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Zinc, the new name of Olivier Desaintmartin's reconceptualized La Boheme, will debut in the first week of September. The chef says the "bistro a vins" approach is a nod to the Le Marais district of Paris, known for its quirky, bohemian cafés and businesses. The interior will feature the spot's namesake, a nearly-century-old 8-foot zinc bar that Desaintmartin imported from France. Head chef is fellow countryman Laurent Leseur, who cooked in Bucks County kitchens as well as in the Virgin Islands. Bite This: Leseur's menu features many French bistro classics, including rabbit ragoüt with pappardelle, steak frites and calf's liver with shallots and sherry vinegar.
Chef Mark Smith plans on opening the second location of Tortilla Press, his popular Mexi BYOB, by early October. The new space will bear the "Cantina" distinction for one simple reason — he's secured a liquor license. Smith says he's invested in a "heavy duty" citrus squeezer to render fruit juice for margaritas; they'll also be doing a house-made sangria. At 150 seats, the new space will be substantially larger than the Collingswood location; a 25-seat lounge area will accommodate guests waiting for tables. Bite This: Popular specials at the original Tortilla Press, including coconut habanero grilled shrimp, will likely find a permanent home on the Cantina's dinner menu.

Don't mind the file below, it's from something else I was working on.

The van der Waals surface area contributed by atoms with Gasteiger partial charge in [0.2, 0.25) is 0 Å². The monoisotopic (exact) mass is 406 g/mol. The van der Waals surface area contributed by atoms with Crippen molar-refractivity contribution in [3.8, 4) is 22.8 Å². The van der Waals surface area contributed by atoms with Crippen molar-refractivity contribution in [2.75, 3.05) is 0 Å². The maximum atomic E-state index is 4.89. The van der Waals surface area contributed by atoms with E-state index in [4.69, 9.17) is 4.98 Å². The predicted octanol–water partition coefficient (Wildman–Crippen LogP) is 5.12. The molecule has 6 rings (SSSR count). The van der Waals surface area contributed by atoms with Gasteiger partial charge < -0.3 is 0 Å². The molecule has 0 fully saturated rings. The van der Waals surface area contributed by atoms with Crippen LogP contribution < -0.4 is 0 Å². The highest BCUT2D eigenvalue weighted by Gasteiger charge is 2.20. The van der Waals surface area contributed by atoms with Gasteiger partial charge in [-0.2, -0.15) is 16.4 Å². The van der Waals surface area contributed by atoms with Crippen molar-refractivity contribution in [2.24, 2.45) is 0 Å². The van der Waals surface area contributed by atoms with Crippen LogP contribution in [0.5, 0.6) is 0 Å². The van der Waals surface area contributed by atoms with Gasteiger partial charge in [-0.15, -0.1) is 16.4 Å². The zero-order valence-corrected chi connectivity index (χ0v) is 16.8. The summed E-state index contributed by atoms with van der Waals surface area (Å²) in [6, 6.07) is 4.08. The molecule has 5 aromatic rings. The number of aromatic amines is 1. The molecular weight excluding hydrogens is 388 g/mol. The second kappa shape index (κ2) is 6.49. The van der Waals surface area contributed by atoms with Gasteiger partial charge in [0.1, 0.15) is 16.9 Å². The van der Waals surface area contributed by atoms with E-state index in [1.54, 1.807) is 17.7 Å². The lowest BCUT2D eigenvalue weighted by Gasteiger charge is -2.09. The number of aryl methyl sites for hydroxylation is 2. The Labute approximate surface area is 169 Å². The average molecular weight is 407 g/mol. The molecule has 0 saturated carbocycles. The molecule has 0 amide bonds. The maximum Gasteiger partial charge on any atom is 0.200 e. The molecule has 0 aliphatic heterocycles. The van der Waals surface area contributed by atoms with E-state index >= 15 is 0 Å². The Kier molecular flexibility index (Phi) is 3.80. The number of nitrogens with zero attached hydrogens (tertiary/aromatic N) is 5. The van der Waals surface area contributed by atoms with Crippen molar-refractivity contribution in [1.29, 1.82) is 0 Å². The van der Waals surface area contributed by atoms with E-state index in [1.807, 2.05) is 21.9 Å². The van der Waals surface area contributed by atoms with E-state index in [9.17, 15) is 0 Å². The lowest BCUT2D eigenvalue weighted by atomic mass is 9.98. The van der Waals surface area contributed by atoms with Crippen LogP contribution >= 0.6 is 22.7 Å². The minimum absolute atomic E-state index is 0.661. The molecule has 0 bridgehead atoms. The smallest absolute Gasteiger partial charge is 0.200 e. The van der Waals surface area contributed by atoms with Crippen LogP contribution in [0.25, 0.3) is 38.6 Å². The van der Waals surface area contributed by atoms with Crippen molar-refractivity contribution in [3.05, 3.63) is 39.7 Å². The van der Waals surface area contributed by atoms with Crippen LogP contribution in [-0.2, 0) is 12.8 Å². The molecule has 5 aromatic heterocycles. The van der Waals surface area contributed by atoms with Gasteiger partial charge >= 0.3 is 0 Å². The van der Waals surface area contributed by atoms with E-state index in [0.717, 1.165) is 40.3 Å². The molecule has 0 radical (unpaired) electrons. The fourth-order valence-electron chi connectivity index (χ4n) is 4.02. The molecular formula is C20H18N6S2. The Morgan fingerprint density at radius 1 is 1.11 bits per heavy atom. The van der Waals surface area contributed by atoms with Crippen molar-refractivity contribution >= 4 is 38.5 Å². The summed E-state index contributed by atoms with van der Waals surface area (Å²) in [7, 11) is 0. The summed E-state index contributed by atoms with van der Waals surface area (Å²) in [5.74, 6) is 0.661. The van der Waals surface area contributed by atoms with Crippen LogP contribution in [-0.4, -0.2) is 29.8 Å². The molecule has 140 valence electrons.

I was at Hung Vuong Supermarket the other day when I came across mangosteen juice — the can was plastered with these bouncy purple bulbs that looked like bloated cartoon grapes. It left me wondering: A) What the hell is a mangosteen? and B) Where can I get one? Turns out: A) It's a fleshy, aromatic fruit native to Southeast Asia, and B) Nowhere. That is, until now. The FDA recently lifted a ban on selling mangosteens Stateside (damn fruit flies), so Puerto Rican- and Thai-grown cases of the stuff are starting to surface on the East Coast. In the coming weeks, Di Bruno Bros. (1730 Chestnut St., 215-665-9220) will carry a very, very limited supply of the fruit, at an intriguing/slightly frightening price of $45 per pound (the average mangosteen weighs about a third of a pound). "It's sort of this mythical thing," says Di Bruno Specialty Team Leader Scott Case, who personally tracked down the shipment for the store. "They have an amazing reputation, but they can supposedly be finicky. But for anybody into culinary adventures, this is definitely something to check out." Unfortunately, I don't think my boss would let me write off "mythical fruit" as a business expense.